Alan Mann was a family man. He came from a big family, all his brothers and sisters had big families and he was fortunate enough to marry a lovely woman, Mamie, who was an only child who always dreamed of starting a big family of her own. And when it came to the holidays, nobody celebrated Christmas like the Tribe of Mann.
Which was why it was such a disappointment that Alan’s job needed his help in closing a massive deal on Christmas Day on the opposite coast. Ordinarily, he would have refused but the fact of the matter was, his family needed the cash injection his commission from the deal would have provided. Mamie wasn’t thrilled about spending Christmas without her husband, but she backed his play.
Everything was going to plan in Los Angeles and Alan prepared for the deal to wrap early as he planned to make it home at least by Christmas evening. He had already shipped a load of gifts to his family and the backup plan, in case things went south, was to celebrate Christmas with them over webcam, but on Christmas Eve he received a call from his wife.
“Alan, you need to come home,” Mamie said.
“Your mother’s in the hospital and…it doesn’t look good.”
Alan booked a plane ticket online while Mamie explained his mother’s condition. The cheapest immediate flight he could find was severely overpriced, and on his way to the airport, he left messages on his business partners’ voicemails apprising them of the situation. His mother instilled in him the preference of asking forgiveness rather than permission when it came to family matters.
There was a layover at Detroit Metropolitan Airport that set Alan back five hours. He pleaded his case at the airport, tried to get them to bump a passenger off an earlier flight, which he would have gladly paid for, but it couldn’t be helped, weather conditions in New York caused the unavoidable delay.
When he finally landed at LaGuardia Airport, he jumped the cue at the taxi stand and called his wife to let her know he would be there soon. But when he arrived at the hospital, it was too late. His mother had passed.
“I shouldn’t have taken this stupid assignment in the first place,” Alan said as he paced the hospital corridor.
“You did it for the family, Alan, we needed the money. Who could have foreseen something like this happening?”
“I should have rented a car in Detroit and driven here instead of being stuck at that goddamned airport!”
“Detroit to New York? That’s what, a nine-hour drive at best? It wouldn’t have made a difference, honey.”
“But I should have been here!”
“You were, through us,” Mamie stood directly in his path and stopped him in his tracks. She gently held his face and made her husband look her in the eye. “Every time you called, me and your sisters and brothers kept your mother updated whenever she regained consciousness. We made sure she knew you were on your way, that you were doing your best like you always do. And I know you feel guilty about it, but you have to remember, she wasn’t alone. We were all here with her.”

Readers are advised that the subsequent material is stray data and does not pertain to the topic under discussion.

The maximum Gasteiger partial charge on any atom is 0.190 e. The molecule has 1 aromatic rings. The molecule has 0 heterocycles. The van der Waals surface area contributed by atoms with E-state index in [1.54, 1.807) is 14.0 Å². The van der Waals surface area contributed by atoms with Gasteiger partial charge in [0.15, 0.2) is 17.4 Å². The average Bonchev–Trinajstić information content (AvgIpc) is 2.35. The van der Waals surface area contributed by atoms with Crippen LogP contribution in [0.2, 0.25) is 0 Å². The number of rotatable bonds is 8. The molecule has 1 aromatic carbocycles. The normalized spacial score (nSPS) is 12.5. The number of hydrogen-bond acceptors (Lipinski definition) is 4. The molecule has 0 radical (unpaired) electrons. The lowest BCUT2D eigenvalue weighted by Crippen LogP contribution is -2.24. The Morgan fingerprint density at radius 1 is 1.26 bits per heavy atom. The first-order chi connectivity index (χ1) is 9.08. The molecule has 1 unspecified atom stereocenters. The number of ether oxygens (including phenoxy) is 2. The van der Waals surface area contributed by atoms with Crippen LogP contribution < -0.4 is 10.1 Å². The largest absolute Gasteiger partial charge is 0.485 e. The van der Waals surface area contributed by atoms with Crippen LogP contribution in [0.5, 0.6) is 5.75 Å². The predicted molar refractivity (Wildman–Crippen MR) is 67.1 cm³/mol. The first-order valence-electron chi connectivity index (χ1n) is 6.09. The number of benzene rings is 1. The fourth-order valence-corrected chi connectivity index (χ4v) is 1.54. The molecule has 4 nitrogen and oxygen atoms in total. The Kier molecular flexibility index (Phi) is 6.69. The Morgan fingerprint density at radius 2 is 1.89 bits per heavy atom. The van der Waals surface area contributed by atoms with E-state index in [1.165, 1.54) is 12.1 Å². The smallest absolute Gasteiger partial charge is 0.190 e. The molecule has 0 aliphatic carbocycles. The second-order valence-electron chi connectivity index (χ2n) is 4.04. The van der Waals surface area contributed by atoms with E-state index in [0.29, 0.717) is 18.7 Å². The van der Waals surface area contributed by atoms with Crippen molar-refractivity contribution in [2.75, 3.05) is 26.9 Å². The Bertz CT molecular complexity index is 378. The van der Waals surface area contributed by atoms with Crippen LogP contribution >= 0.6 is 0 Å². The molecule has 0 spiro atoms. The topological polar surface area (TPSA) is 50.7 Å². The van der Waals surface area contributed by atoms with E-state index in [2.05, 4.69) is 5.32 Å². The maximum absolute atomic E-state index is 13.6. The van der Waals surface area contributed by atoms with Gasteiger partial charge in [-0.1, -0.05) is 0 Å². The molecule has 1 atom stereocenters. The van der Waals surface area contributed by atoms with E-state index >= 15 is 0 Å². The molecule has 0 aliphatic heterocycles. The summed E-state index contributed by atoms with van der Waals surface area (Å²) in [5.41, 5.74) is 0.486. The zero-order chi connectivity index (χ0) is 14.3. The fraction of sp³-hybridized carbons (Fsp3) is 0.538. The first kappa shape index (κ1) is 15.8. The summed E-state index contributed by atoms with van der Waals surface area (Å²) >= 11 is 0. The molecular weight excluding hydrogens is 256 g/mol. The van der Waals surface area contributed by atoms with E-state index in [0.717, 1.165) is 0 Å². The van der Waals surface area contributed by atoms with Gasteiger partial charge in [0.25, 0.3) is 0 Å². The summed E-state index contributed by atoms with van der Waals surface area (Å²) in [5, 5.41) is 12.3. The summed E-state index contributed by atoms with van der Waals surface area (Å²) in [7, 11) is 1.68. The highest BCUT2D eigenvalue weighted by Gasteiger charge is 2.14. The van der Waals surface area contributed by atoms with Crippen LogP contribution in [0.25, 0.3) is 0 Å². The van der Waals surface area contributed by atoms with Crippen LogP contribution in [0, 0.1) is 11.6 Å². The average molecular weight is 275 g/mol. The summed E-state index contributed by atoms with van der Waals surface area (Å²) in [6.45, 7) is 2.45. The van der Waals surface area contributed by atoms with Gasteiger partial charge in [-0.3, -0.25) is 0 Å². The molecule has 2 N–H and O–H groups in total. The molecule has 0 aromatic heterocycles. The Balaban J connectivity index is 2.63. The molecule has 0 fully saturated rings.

Alan was taken to see his mother’s body where he unburdened his soul and begged for forgiveness, and after all the tears had been shed and it was time to leave, he coordinated with his siblings, divvying up responsibilities for the funeral arrangements.
On the way to the elevator, Alan heard a woman crying. There was an elderly woman lying on a gurney in the hallway, with no attendants or staff around so he wasn’t sure if she was waiting for a bed or being taken to a department for tests or treatment, but her cries tugged at his already tender heartstrings.
The woman’s eyes were watery, her stare distant, but she was aware of Alan’s presence and in a weak voice said, “I’m scared.”
Alan took her frail hand and said, “It’s okay to feel scared, but you’re not alone, I’m here with you. I love you and there isn’t a day that goes by that I don’t think of you. I can’t tell you how much better my life is for having you in it.”
The woman slipped into unconsciousness and Alan’s sisters located a male staffer and made him aware of the situation, berating the man in the process for leaving the old woman unattended. Such was the way of the Mann women.
“That was beautiful, Alan,” Mamie put her arm around her husband’s shoulder.
“I wish I could have said all those things to my mother.”
“Those were things your mother already knew, but you said them to a woman who might not have had an Alan in her life to hear it from. It was sweet and what your mother raised you to do.”
“I wouldn’t be surprised if Mom had that arranged,” said Doris, Alan’s oldest sister.
“You think Mom parked an old woman in the hallway for me to comfort?”
“Excuse me, have you ever met our mother? Tell me that isn’t something she would have done.”
It was farfetched and designed to lighten the mood a little, which it did, but Alan couldn’t totally discount the notion that his mother exerted the last of her energy setting those wheels in motion.
This was going to be a solemn Christmas with an empty place setting at the table but at least the family was all together.